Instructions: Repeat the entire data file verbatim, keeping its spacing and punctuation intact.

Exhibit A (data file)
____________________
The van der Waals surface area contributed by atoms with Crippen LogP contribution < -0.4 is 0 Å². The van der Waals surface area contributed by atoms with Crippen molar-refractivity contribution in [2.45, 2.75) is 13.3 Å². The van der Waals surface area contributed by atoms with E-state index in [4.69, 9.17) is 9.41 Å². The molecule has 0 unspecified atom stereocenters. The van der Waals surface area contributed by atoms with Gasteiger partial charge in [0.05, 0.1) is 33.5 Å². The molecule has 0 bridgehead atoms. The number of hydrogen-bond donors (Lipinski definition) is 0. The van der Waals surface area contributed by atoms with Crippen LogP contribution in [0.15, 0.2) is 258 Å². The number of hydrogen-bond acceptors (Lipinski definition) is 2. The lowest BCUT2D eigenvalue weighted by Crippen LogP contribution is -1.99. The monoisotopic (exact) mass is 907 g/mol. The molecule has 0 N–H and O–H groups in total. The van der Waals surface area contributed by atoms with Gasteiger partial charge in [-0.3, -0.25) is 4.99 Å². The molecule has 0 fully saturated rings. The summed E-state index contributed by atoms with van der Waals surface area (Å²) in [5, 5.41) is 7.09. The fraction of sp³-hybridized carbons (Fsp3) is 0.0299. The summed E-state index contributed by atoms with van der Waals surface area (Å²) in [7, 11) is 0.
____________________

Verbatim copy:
The van der Waals surface area contributed by atoms with Crippen LogP contribution < -0.4 is 0 Å². The van der Waals surface area contributed by atoms with Crippen molar-refractivity contribution in [2.45, 2.75) is 13.3 Å². The van der Waals surface area contributed by atoms with E-state index in [4.69, 9.17) is 9.41 Å². The molecule has 0 unspecified atom stereocenters. The van der Waals surface area contributed by atoms with Gasteiger partial charge in [0.05, 0.1) is 33.5 Å². The molecule has 0 bridgehead atoms. The number of hydrogen-bond donors (Lipinski definition) is 0. The van der Waals surface area contributed by atoms with Crippen LogP contribution in [0.15, 0.2) is 258 Å². The number of hydrogen-bond acceptors (Lipinski definition) is 2. The lowest BCUT2D eigenvalue weighted by Crippen LogP contribution is -1.99. The monoisotopic (exact) mass is 907 g/mol. The molecule has 0 N–H and O–H groups in total. The van der Waals surface area contributed by atoms with Gasteiger partial charge in [-0.3, -0.25) is 4.99 Å². The molecule has 0 fully saturated rings. The summed E-state index contributed by atoms with van der Waals surface area (Å²) in [5, 5.41) is 7.09. The fraction of sp³-hybridized carbons (Fsp3) is 0.0299. The summed E-state index contributed by atoms with van der Waals surface area (Å²) in [7, 11) is 0.